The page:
THE STORY BEHIND THE R.O.C.K. (Ride 4 Our Cancer Kids)
On May 21, in the year 2000, my beautiful daughter Victoria was born, five weeks premature, but completely healthy. Mere minutes later, my second daughter, Samantha arrived. There was no immediate cry or even movement from little Sammy. She was rushed into the little anteroom off to the side, without a word from the doctor. Before the panic could fully take hold, we heard her cry as she regained her grasp on this world.
There had been a twin transfusion of blood during childbirth, a relatively rare complication in twins that share a placenta. I learned much later that the survival rate for both twins is only 60%. We were lucky though, and went home with two identical, perfectly healthy little girls.
Life was good for the next twenty-seven months. I worked evenings while my wife worked days, so I had tons of Mr. Mom time with Vicky, Sammy, and older brother Noah. The girls would bounce in their jolly jumpers side by side, hanging between the living and dining rooms; giggling like mad when they bumped into each other. The three of them danced in our living room to the point of exhaustion. That would bring on one of my favourite times of the day – naptime.
Time passed and our babies grew. In late August 2002, something else began to grow in our little Samantha. At first, we thought it was a cold or a summer bug at first. She tired easily, coughed, and wheezed when she slept. Lori took her to St Joe’s in Sarnia one morning, fearing it could be developing into pneumonia. After a second look at her chest x-rays, we were told to head to London immediately for further tests. We were scared that we were being sent to a large Children’s Hospital for what we had thought was something minor. Later that afternoon we were being told that our baby had Acute Lymphoblastic Lymphoma. A tumour had grown rapidly in her tiny chest, collapsing one lung almost entirely and starting to press against her trachea. If we had not brought her in when we did, she likely would have died in her crib within days.
Most of the next five months were spent in London hospital undergoing chemotherapy. She was an out-patient for a short period, and we treasure the memories of her time home again. We were told that her odds were good, and we kept up hope even on the darkest days. In December there were signs that the tumour was beginning to grow again, our worst fears realized. Overwhelming fear started to chew at our hope like a rabid dog.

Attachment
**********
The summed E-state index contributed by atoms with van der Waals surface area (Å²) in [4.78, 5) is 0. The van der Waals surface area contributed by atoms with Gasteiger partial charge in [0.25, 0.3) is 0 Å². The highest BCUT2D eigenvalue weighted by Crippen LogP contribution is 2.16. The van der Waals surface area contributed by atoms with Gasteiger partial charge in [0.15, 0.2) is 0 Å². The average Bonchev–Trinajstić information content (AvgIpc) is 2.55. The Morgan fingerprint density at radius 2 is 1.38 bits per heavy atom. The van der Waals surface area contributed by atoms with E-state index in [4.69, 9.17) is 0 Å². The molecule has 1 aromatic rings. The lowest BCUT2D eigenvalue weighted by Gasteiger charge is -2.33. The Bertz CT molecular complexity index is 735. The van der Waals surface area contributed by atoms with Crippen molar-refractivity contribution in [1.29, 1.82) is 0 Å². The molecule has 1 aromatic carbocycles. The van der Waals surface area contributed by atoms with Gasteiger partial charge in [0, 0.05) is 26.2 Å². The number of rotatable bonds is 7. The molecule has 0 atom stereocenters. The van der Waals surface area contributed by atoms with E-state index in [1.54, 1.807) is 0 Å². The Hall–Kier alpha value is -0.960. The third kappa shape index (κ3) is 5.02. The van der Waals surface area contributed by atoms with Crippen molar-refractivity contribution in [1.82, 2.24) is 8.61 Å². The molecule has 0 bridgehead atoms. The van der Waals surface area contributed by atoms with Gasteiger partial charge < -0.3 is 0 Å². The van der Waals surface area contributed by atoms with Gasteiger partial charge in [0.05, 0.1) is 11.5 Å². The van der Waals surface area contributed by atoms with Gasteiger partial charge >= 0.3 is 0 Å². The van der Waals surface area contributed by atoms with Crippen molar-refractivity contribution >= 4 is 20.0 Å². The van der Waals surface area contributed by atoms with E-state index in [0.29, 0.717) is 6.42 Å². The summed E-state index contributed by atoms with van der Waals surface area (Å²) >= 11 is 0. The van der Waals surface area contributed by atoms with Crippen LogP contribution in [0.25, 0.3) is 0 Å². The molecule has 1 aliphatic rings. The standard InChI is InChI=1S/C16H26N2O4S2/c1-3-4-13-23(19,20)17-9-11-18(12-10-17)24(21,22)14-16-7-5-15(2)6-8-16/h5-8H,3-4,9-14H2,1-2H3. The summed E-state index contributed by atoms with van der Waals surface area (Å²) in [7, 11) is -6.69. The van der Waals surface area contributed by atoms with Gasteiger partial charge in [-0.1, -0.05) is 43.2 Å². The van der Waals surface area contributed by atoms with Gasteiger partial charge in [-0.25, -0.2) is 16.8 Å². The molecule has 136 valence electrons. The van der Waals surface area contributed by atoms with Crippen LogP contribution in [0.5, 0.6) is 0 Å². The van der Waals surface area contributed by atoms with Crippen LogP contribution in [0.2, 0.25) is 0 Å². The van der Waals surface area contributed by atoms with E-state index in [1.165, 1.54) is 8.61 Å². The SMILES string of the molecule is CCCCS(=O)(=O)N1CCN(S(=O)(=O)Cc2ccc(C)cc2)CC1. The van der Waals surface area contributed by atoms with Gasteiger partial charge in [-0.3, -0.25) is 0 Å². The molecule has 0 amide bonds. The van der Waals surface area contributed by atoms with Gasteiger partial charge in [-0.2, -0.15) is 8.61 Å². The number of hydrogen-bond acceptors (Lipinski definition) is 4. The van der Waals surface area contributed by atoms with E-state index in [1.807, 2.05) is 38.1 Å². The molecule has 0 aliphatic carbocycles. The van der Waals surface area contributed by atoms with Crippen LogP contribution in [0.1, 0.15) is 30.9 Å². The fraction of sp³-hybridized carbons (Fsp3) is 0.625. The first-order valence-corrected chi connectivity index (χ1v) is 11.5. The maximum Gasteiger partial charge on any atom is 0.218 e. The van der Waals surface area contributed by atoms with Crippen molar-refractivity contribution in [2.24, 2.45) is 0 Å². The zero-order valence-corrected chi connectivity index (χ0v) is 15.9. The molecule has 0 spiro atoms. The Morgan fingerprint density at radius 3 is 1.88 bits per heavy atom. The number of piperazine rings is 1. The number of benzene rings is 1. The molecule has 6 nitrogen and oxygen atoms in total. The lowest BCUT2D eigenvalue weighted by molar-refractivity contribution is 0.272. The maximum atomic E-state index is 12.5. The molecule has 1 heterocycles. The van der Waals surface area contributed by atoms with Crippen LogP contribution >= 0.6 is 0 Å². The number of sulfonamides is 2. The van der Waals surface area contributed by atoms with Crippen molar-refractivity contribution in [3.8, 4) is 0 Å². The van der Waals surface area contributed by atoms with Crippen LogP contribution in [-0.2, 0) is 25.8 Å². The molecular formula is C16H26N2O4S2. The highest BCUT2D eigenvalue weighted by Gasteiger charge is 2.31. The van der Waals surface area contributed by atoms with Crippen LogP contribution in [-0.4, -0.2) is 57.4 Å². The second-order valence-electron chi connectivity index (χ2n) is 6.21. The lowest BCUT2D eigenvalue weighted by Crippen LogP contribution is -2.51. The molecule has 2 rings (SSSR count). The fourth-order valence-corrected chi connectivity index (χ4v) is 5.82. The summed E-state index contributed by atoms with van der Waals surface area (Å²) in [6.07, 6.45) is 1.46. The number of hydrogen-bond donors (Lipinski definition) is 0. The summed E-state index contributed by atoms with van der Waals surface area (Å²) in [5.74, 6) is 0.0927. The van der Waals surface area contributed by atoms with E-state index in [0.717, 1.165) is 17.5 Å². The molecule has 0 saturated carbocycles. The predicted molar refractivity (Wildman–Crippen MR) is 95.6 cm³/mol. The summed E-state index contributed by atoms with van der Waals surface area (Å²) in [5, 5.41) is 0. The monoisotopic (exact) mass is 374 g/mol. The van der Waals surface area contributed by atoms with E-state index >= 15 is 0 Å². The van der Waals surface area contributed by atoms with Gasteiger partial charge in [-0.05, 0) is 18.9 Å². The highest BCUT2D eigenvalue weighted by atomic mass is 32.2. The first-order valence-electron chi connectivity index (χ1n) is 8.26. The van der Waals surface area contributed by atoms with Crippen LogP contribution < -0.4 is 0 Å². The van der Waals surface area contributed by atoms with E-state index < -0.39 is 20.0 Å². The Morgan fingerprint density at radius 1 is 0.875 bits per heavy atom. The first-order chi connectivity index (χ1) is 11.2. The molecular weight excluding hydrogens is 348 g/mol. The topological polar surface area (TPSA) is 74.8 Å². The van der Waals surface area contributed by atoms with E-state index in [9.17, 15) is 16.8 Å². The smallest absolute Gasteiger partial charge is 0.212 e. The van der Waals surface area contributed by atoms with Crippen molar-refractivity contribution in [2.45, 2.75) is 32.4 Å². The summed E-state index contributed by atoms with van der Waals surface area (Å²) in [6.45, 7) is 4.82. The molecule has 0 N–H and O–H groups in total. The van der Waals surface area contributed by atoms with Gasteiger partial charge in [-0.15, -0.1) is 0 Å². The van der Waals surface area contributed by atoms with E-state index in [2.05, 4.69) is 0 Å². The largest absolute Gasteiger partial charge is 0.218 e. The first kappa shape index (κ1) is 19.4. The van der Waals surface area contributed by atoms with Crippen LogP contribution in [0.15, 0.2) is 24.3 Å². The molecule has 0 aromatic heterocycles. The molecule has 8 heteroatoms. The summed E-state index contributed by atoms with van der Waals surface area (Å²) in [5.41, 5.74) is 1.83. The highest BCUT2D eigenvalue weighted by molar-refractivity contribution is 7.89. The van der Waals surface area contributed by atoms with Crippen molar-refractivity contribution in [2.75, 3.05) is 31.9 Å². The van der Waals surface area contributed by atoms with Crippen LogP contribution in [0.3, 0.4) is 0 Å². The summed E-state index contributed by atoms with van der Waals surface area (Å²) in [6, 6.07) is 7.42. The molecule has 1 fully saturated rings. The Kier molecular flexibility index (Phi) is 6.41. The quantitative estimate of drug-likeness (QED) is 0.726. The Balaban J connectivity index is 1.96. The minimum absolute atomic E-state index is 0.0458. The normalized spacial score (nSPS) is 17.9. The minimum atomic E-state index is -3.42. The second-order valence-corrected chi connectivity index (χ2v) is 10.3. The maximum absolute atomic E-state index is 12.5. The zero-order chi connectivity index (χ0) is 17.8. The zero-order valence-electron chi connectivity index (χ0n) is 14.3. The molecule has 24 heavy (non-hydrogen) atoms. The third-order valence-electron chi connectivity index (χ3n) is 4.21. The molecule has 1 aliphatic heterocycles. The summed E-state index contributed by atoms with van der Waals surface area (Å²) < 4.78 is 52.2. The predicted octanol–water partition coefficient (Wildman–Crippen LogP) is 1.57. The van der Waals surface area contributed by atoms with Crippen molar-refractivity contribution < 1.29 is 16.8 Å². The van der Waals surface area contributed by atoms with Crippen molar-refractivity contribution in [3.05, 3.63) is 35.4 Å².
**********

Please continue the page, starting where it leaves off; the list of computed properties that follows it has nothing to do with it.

We brought her home for Christmas, and that was the best decision we made. Scans and pokes and all the nasty side-effects of the drugs were almost forgotten for a few days. Sammy could barely stand or walk without support when we left the hospital, but she could not sit by and watch Vicky run around and play without her. We have video of them playing in our living room on Christmas Eve, throwing stuffed animals and laughing without a care in the world.
Noah was a perfect match for a bone marrow transplant, and we moved to Sick Kids in Toronto, our luggage filled with hope. My mother moved into our house to take care of Noah and Victoria while we were away. The next four months dragged by in a blur. There were many hiccups along the way; a slight delay getting into Ronald McDonald House, hospital lockdowns during the SARS outbreak. Our only goals were getting Sammy healthy again and keeping her as happy as possible. The days were filled with hours of watching Barney and Veggie-Tale videos and stringing hundreds of beads.